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I've seen this question asked in previous editions, but I want to ask this question specifically for D&D 5e. Apparently there is still some debate about this. If I am a fighter with a +2 bow and I fire a nonmagical, mundane arrow at an enemy (golem, for example) that has resistance to damage from nonmagical weapons, does my attack overcome the damage resistance?

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YES, a mundane arrow fired from a magical bow overcomes the resistance

In the D&D 5e Errata, this issue is addressed:

Magic Weapons (p. 140). The section ends with a new paragraph: “If a magic weapon has the ammunition property, ammunition fired from it is considered magical for the purpose of overcoming resistance and immunity to nonmagical attacks and damage.”

Here are some additional reasons:

  1. Jeremy Crawford says so. If this isn't enough reason for you, please read on.
  2. In the weapons table in the PHB (p. 149), 1d8 is listed as the damage for a longbow, not for an arrow. Bows are weapons that specify that they require ammunition, and arrows are ammunition, not weapons.
  3. The resistance is against "bludgeoning, piercing, and slashing from nonmagical weapons" and if a +1 bow is a magical weapon, the damage bypasses resistance since it is from a magical weapon.
  4. A single +1 arrow is in the rarity category "uncommon", just like +1 bows. If an archer is relying on +1 arrows to be as relevant in combat against a nonmagic-weapon-resistance enemy as a melee fighter with a +1 weapon, the archer is only going to have a handful of one-off shots for their entire career if item rarities are followed from the 5e DMG. This will severely limit bow users at later levels while melee users and casters are able to do full damage. The alternative is that the DM has to give out stacks of +1 arrows, which breaks the suggested occurrence of magical items.
  5. According to the "Effective Hit Points Based On Resistances and Immunities" table on page 277 of the DMG, as CR increases, the effective hitpoint multiplier of a monster with immunities and resistances decreases. The claim made in the text above this table is that the change is because, as characters increase in level, they should have access to better means of bypassing the resistance or immunity. In the case of an archer, the small collection of magical arrows that they may collect in their career (again, as per rarity suggestions in the DMG) may last a couple of encounters, but doesn't represent "the means to counteract that resistance or immunity" after more than a couple of encounters with relatively common creatures at higher levels (basically anything incorporeal, many elementals, many constructs, many creatures of magical nature).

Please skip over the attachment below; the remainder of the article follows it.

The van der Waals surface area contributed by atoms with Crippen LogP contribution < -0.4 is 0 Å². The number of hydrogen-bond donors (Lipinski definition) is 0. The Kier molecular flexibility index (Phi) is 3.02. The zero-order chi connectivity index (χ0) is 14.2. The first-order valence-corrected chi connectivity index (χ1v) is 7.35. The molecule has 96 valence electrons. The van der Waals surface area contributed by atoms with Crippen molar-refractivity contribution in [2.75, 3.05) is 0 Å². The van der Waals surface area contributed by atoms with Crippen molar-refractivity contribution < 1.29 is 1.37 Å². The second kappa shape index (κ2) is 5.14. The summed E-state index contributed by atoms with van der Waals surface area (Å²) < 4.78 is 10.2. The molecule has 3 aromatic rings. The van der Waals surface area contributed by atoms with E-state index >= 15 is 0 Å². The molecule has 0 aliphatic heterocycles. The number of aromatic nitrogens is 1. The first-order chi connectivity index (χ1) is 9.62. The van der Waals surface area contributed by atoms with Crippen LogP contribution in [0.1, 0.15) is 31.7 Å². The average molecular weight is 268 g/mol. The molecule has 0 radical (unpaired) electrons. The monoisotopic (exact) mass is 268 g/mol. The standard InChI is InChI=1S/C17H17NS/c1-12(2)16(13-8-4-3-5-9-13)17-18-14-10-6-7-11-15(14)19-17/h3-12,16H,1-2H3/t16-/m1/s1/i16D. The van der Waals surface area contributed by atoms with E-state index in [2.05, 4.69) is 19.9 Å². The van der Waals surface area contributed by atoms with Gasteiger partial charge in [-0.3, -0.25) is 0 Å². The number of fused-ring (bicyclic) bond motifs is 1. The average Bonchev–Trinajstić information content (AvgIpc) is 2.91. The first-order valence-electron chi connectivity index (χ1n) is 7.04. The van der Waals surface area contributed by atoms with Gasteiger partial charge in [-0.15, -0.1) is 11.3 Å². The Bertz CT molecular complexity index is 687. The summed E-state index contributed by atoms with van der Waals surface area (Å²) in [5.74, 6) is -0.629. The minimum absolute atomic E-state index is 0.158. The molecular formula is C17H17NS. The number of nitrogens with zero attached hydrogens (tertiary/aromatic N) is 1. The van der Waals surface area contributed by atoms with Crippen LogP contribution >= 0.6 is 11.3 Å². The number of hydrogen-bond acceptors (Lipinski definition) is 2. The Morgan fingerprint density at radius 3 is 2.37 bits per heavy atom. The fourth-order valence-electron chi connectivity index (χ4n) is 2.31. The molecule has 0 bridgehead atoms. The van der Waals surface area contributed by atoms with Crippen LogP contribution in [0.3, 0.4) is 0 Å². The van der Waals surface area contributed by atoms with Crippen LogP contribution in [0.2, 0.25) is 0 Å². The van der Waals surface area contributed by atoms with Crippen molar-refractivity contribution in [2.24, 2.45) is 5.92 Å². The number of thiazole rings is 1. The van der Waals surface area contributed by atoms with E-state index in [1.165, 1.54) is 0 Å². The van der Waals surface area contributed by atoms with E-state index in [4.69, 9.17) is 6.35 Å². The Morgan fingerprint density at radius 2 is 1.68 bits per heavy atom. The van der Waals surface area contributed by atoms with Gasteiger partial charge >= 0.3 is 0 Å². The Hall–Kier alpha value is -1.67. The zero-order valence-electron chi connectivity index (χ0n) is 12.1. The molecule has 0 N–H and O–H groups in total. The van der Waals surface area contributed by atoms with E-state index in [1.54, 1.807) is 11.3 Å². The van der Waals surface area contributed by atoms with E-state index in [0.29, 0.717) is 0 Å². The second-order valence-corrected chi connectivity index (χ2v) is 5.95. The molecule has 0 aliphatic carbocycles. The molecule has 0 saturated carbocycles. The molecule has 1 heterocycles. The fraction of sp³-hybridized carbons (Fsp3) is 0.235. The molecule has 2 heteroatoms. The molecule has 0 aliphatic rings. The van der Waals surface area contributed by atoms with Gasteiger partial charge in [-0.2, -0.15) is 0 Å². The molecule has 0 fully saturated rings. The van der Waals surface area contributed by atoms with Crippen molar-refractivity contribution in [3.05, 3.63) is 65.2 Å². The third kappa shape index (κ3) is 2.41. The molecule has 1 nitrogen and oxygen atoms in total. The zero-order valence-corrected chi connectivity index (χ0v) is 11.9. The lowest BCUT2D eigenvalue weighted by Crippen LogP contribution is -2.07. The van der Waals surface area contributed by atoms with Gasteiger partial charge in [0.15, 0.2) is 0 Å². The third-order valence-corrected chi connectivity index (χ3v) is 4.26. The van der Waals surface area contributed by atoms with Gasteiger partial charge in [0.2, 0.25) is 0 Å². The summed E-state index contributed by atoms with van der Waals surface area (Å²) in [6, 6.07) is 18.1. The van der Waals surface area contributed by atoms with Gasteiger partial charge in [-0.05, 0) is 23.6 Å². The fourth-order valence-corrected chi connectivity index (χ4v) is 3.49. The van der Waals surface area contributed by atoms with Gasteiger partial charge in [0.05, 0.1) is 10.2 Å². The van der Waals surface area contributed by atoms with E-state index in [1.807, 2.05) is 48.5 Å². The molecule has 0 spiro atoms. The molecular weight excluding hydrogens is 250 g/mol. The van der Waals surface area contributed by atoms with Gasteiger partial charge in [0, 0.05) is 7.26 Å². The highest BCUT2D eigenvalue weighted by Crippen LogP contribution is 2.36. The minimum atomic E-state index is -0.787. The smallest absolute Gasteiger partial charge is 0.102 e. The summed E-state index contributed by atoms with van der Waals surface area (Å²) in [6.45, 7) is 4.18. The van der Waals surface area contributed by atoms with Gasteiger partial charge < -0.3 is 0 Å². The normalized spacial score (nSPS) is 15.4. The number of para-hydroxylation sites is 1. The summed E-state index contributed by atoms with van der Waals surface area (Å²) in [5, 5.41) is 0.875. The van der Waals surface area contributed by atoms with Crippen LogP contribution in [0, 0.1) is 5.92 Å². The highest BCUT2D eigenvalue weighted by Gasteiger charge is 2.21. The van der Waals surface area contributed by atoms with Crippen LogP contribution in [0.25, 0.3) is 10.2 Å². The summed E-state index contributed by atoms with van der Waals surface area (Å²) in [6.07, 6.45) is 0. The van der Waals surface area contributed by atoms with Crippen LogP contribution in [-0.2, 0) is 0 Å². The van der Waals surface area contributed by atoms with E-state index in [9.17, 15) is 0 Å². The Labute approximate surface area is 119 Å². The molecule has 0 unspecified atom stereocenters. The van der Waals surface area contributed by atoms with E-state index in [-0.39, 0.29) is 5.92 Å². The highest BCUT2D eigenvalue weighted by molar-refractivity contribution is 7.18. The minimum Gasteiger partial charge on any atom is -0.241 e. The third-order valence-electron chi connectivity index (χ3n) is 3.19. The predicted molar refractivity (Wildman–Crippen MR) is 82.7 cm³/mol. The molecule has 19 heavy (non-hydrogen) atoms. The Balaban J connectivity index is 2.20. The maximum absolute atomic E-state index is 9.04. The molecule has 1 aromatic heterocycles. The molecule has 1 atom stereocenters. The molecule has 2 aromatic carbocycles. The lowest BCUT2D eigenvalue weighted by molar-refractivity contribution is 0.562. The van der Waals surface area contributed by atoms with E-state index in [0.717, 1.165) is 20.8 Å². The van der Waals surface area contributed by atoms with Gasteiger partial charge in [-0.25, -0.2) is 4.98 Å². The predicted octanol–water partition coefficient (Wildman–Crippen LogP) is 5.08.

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    \$\begingroup\$ that and... if magical ranged weapons -didn't- transfer their properties to their fired ammunition, what would even be the point? what would you do with a +3 sling, flap the leather strings at them? walk up and whack enemies in the face with the +2 bow itself? \$\endgroup\$ – tzxAzrael May 8 '17 at 19:30
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I play an archer and I would still say no, or atleast restrict the magical property to the short range bracket with the logic being that the magical bow/crossbow/sling could leave lingering enchantment on the ammo for the initial duration of its flight. I feel that being able to stack magic bonuses of ammo and weapon more than makes up for the weakness of saying the mundane ammo doesn't break damage resistance

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    \$\begingroup\$ Except that this has been addressed in the 5e PHB errata so it is literally in the rules to have the mundane ammo break the resistance of the weapon is magic. Also read my answer to see how I address the balance question. In 5e, the DM is of course always able to override rules but it seems a mistake to do so in this case. \$\endgroup\$ – Tophandour May 18 '16 at 13:33

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